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JAMES MCNEILL WHISTLER (1834-1903)
JAMES MCNEILL WHISTLER (1834-1903)

Bridge, Amsterdam

Details
JAMES MCNEILL WHISTLER (1834-1903)
Bridge, Amsterdam
etching, 1889, on laid paper, signed with butterfly on the tab and annotated imp, a fine, luminous impression of Glasgow's first state (of five), before light vertical shading is added to the reflections in the canal in the foreground, inscribed for W/uunderlich 1st State on the reverse (presumably a reference to H. Wunderlich & Co. who exhibited the print and others from the 'Amsterdam set' in N.Y. in 1989), in addition to the 13 impressions in all states recorded so far by the Whistler Etchings Project, trimmed to the plate as published, minor thin spots at the corners on the reverse, generally in good condition
Image, Sheet: 6½ x 9½ in. (165 x 242 mm.)
Provenance
George Washington Vanderbilt (1862-1914); his sale,
Sotheby's, Parke Bernet, May 14-16, 1974, lot 282
Sotheby's, New York, May 14, 1992, lot 387
Literature
Kennedy 409; Glasgow 447

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Lot Essay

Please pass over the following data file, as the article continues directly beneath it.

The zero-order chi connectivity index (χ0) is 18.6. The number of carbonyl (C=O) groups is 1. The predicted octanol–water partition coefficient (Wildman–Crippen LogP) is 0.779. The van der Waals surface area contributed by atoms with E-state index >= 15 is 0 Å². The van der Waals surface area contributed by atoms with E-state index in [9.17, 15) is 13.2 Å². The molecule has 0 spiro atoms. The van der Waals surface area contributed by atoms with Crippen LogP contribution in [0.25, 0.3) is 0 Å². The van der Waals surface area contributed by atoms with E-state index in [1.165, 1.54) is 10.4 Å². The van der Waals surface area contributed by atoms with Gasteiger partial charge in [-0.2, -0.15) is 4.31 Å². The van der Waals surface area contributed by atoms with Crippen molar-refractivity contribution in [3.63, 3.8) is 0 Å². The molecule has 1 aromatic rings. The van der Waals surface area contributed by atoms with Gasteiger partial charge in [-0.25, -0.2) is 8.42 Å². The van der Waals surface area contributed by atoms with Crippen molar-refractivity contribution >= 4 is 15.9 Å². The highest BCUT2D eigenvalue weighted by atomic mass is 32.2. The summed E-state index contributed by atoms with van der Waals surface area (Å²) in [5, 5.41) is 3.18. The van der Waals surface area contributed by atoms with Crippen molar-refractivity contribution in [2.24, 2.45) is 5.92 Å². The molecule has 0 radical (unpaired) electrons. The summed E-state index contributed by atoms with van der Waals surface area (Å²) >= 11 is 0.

Whistler's first close encounters with bridges must have come through his father, one of the most prominent civil engineers of his day. In artistic terms, however, they first appear in the (second?) Thames set of 1860-61 when he made several studies of bridges, including Vauxhall and Old Hungerford. It is clear that he was more interested in the old bridges that spanned the Thames rather than the wonders of Victorian technology which were rapidly replacing them. His interest in the wooden bridge as a subject may have sprung from the same preservationist instinct which led him to record vanishing parts of dockland. Both Putney and Battersea bridges had disappeared by 1890.

But it is also apparent from the structure of his compositions that his interest in the shape and decorative possibilities of wooden bridges was stimulated by his contact with the woodcuts of Hokusai and Hiroshige. He would have undoubtedly known Hokusai's Unusual Views of Famous Bridges Throughout the Country. Lot XXX shows the Japanese influence in its clearest form, with the focus on a single section of the bridge, abruptly truncating it at the edge of the plate in the Japanese manner. He also employed a low vantage point, just as Hokusai had done, and used an arch of the bridge to frame a distant view. Pedestrian traffic is used to enliven the otherwise static view. In the present work, however, this Japanese approach is tempered by his experiments in flattening the picture plane and his developments in filling the surface with a fine mesh of lines in richly patterned decoration. Having two examples of the same subject affords a rare opportunity to see how Whistler developed the image, adding detail.

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